1987 -- Bowden wins his 100th game as coach of Florida State, a 28-14 win over the Florida Gators in the final game of the regular season.
1987 -- Bowden and the Seminoles begin a streak of 14 straight finishes in the Associated Press and Coaches Poll top five.
1991 -- Bowden awarded the Walter Camp Coach of the Year award after leading FSU to an 11-2 record, including a win in the program’s first and only Cotton Bowl.
1992 -- Florida State joins the Atlantic Coast Conference, where they won’t lose a conference game until 1995, their fourth season in the ACC.
1993-94 – After six straight top-five finishes, Bowden and the Seminoles beat the Nebraska Cornhuskers 18-16 in the Orange Bowl to win the program’s first national championship behind the talents of Heisman Trophy-winning quarterback Charlie Ward and consensus All –American linebacker Derrick Brooks.
1994 -- Bowden authors his first book, titled “More than Just a Game.” He would go on to publish four more books: “Winning’s Only Part of the Game: Lessons of Life and Football” (1996) with son, Terry, “The Bowden Way” (2001), “Bobby Bowden’s Tales from the Seminole Sidelines” (2004), “Called to Coach: Reflections on Life, Faith and Football” (2011), and “The Wisdom of Faith” (2014).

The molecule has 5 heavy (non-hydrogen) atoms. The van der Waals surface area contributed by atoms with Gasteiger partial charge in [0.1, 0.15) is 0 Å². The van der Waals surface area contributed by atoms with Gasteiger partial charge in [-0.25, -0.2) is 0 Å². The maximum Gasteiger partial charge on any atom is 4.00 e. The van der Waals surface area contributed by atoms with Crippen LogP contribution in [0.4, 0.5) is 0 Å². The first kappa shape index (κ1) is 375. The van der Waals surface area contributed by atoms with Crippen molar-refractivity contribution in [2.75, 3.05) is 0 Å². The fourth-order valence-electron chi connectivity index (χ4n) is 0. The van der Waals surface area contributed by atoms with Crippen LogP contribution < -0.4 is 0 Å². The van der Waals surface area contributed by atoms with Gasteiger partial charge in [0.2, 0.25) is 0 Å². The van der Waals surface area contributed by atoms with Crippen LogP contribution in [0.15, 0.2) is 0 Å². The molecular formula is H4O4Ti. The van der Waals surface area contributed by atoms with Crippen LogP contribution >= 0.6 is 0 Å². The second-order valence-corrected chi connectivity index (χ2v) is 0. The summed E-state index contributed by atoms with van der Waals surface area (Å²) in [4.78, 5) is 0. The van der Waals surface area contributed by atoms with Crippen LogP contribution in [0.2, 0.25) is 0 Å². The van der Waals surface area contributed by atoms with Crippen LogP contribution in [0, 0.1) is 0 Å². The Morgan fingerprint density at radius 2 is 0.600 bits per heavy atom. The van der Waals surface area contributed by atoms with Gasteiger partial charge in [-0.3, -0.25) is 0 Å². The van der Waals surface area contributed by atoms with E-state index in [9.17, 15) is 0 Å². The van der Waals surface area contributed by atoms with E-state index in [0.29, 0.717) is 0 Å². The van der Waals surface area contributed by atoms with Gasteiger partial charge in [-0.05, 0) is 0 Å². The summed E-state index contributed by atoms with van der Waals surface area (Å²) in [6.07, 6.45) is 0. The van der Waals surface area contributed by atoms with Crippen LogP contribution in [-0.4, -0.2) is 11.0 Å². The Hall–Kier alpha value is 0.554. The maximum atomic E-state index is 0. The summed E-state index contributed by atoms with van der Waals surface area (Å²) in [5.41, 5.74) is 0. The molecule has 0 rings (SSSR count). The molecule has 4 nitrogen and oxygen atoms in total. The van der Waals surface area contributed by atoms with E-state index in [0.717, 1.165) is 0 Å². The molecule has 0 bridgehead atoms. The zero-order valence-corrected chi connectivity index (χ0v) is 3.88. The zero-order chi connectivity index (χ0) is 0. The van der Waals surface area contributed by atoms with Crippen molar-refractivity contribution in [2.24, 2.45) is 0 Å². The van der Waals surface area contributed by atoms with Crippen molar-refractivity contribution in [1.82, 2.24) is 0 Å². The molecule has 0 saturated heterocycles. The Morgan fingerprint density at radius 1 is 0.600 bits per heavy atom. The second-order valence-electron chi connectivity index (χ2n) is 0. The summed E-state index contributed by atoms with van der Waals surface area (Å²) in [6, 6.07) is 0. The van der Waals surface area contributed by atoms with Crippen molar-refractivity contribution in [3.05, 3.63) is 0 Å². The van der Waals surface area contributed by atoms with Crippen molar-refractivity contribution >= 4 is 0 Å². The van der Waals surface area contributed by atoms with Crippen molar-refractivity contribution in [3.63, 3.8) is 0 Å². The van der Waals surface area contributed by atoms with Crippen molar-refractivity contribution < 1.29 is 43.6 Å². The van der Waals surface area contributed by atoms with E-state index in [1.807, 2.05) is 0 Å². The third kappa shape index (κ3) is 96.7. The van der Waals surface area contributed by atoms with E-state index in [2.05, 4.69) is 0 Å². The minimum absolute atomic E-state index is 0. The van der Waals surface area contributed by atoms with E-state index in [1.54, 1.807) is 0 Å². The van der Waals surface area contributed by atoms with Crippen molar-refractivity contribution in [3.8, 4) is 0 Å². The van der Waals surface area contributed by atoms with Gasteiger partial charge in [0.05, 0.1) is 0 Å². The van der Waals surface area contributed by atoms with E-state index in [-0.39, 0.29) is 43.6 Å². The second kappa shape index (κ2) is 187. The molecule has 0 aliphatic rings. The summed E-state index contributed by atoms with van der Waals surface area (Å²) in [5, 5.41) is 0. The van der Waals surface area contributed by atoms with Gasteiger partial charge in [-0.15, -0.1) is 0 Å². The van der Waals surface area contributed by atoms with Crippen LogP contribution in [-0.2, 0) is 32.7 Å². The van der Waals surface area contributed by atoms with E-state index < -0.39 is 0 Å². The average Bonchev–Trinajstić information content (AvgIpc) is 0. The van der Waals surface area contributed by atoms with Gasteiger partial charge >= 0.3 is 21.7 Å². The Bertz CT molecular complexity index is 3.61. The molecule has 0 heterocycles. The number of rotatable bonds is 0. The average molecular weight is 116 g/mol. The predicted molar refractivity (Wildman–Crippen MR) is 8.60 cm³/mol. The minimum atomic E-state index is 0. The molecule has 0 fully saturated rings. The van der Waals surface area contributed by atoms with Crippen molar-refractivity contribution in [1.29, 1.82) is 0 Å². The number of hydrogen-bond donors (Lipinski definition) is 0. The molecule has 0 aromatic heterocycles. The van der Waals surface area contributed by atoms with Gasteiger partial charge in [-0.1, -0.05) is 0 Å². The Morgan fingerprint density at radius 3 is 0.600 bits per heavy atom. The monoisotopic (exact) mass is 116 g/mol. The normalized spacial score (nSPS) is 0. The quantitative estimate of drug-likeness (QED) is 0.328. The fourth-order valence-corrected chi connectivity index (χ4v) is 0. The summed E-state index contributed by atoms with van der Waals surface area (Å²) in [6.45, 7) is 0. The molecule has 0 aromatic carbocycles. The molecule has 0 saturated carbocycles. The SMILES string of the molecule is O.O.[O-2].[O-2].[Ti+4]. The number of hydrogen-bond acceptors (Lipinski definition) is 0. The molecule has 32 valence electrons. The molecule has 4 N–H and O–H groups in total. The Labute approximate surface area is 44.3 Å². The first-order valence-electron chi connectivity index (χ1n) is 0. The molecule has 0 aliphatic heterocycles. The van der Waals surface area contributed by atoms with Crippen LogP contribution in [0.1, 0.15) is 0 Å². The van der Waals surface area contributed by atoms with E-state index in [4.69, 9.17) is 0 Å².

1996 – Florida State falls to rival-Florida in the Sugar Bowl 52-20 as the Gators run away in the second half of the de-facto National Championship Game, just weeks after FSU beat Florida. It’s the first time in 16 seasons that Bowden and the Seminoles lose a bowl game and ends a streak of 11 straight bowl wins.
1998 – Florida State falls to Tennessee in the Fiesta Bowl in what is the first BCS National Championship game.
1999 -- Bobby’s son Tommy Bowden takes over as head coach of FSU’s ACC-rival Clemson University, creating the annual ‘Bowden Bowl’ for the next nine seasons. The 1999 meeting was the first time father and son met in Division I-A football as opposing head coaches. In nine meetings, Bobby held the edge over Tommy, 5-4.
1999 – Bowden leads Florida State to a 12-0 season and their second national championship in a 46-29 win over Michael Vick and Virginia Tech. It marks the second time Florida State finishes with an undefeated record.